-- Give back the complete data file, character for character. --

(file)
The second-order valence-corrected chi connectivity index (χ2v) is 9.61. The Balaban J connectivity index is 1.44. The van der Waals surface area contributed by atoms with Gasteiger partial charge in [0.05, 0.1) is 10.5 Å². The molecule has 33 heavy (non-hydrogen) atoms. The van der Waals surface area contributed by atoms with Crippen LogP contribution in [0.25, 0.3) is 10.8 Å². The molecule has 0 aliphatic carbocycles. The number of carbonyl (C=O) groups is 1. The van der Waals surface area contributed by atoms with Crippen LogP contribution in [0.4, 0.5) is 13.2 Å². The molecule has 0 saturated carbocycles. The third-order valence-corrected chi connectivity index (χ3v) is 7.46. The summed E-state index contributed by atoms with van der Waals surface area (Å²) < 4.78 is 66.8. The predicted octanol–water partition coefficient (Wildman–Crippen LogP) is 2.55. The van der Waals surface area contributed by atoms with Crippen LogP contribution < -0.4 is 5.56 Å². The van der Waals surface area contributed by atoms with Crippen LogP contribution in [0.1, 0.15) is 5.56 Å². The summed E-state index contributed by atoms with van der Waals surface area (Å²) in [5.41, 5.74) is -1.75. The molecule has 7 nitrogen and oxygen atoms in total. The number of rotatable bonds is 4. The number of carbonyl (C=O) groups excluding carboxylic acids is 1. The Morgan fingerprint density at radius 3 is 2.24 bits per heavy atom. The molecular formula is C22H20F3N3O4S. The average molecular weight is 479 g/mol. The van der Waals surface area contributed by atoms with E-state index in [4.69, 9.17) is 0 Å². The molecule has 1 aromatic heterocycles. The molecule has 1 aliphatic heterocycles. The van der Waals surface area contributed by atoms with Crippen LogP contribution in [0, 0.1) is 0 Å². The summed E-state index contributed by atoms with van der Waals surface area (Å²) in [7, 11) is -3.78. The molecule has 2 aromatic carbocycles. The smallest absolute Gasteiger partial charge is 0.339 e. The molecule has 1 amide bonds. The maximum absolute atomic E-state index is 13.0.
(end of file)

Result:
The second-order valence-corrected chi connectivity index (χ2v) is 9.61. The Balaban J connectivity index is 1.44. The van der Waals surface area contributed by atoms with Gasteiger partial charge in [0.05, 0.1) is 10.5 Å². The molecule has 33 heavy (non-hydrogen) atoms. The van der Waals surface area contributed by atoms with Crippen LogP contribution in [0.25, 0.3) is 10.8 Å². The molecule has 0 aliphatic carbocycles. The number of carbonyl (C=O) groups is 1. The van der Waals surface area contributed by atoms with Crippen LogP contribution in [0.4, 0.5) is 13.2 Å². The molecule has 0 saturated carbocycles. The third-order valence-corrected chi connectivity index (χ3v) is 7.46. The summed E-state index contributed by atoms with van der Waals surface area (Å²) < 4.78 is 66.8. The predicted octanol–water partition coefficient (Wildman–Crippen LogP) is 2.55. The van der Waals surface area contributed by atoms with Crippen LogP contribution < -0.4 is 5.56 Å². The van der Waals surface area contributed by atoms with Crippen LogP contribution in [0.1, 0.15) is 5.56 Å². The summed E-state index contributed by atoms with van der Waals surface area (Å²) in [5.41, 5.74) is -1.75. The molecule has 7 nitrogen and oxygen atoms in total. The number of rotatable bonds is 4. The number of carbonyl (C=O) groups excluding carboxylic acids is 1. The Morgan fingerprint density at radius 3 is 2.24 bits per heavy atom. The molecular formula is C22H20F3N3O4S. The average molecular weight is 479 g/mol. The van der Waals surface area contributed by atoms with E-state index in [4.69, 9.17) is 0 Å². The molecule has 1 aromatic heterocycles. The molecule has 1 aliphatic heterocycles. The van der Waals surface area contributed by atoms with Crippen LogP contribution in [0, 0.1) is 0 Å². The summed E-state index contributed by atoms with van der Waals surface area (Å²) in [7, 11) is -3.78. The molecule has 2 aromatic carbocycles. The smallest absolute Gasteiger partial charge is 0.339 e. The molecule has 1 amide bonds. The maximum absolute atomic E-state index is 13.0.